The ability to move the diversion upstream may be the most important component of this project. By “chasing grade” upstream and using gravity to supply water through a pipeline, the ditch companies were able to divert their water without an instream structure that impedes fish migration, and acts as a potential life safety hazard for recreation.
In 2014, the Colorado General Assembly allowed that when a stream channel changes due to natural events such as flooding, rendering a headgate inoperable, the ditch owner may move the headgate upstream without filing a change of water right application – as long as the relocation does not interfere with the use or enjoyment of any decreed or absolute conditional water right.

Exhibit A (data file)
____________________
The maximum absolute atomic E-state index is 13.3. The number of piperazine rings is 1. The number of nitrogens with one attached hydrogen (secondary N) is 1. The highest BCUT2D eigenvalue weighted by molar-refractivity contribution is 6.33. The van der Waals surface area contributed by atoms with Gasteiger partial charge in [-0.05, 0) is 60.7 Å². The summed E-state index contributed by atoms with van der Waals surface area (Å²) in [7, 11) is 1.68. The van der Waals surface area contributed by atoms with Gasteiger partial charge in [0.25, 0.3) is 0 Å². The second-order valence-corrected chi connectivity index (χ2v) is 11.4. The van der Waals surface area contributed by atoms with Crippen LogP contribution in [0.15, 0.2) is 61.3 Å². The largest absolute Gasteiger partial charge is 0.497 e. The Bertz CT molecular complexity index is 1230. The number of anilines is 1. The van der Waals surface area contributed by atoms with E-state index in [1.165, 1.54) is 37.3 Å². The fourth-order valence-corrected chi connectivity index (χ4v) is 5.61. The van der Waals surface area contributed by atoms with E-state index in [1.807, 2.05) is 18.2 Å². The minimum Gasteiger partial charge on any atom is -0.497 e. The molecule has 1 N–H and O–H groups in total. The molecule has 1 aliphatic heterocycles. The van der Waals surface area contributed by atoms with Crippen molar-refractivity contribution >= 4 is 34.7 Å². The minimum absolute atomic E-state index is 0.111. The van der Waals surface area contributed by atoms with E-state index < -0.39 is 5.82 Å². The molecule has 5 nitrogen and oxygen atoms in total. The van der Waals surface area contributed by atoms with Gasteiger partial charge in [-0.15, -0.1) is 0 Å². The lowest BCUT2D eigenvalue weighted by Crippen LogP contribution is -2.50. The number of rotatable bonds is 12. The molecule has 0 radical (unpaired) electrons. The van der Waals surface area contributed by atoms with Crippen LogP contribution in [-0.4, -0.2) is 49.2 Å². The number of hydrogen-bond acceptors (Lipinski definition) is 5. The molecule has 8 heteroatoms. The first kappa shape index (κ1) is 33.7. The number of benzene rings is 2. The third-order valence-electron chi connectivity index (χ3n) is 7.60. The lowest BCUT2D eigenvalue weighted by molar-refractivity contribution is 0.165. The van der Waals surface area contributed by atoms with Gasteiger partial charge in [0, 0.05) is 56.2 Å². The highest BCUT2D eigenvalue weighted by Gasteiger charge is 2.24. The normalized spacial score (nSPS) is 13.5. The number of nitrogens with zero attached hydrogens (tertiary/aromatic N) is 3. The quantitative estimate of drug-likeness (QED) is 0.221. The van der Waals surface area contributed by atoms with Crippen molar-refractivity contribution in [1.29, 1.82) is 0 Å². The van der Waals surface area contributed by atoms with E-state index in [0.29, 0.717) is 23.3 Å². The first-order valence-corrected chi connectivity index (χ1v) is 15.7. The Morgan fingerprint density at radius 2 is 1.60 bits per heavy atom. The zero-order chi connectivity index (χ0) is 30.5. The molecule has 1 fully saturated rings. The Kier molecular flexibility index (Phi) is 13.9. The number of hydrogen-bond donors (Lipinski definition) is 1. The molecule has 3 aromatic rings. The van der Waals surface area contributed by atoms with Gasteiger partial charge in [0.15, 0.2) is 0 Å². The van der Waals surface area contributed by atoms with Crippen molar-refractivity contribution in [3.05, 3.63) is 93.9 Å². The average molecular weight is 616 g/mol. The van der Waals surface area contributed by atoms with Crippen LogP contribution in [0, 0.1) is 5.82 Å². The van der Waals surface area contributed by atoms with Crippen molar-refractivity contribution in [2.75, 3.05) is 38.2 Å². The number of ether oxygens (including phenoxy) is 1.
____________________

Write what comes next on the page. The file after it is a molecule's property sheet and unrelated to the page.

In non-flood scenarios, the point of diversion may also be changed using form JDF 241W – Application for Simple Change in Surface Point of Diversion, which can be obtained on the Colorado Judicial Branch website under “forms.” This process need not involve going to water court, or hiring an attorney, as long as the conditions of non-injury can be met.
Reconstructing flood-damaged infrastructure to accommodate environmental and recreation needs is considered critical in this stretch of South Saint Vrain Creek, an area highlighted in the Colorado Water Plan (2015) as a “Recreational Focus Area.1” South St. Vrain Creek also connects with downstream segments of the main stem of Saint Vrain Creek identified as “Environmental and Recreational Focus Areas” containing State-identified fish species of concern.
This project further supports the St. Vrain Creek Watershed Master Plan (2014) objectives for this reach, promoting natural channel design, sediment transport, agricultural water use, recreation, and fish passage.
1 South Platte Basin Implementation Plan (2014), a part of Colorado’s Water Plan (2015)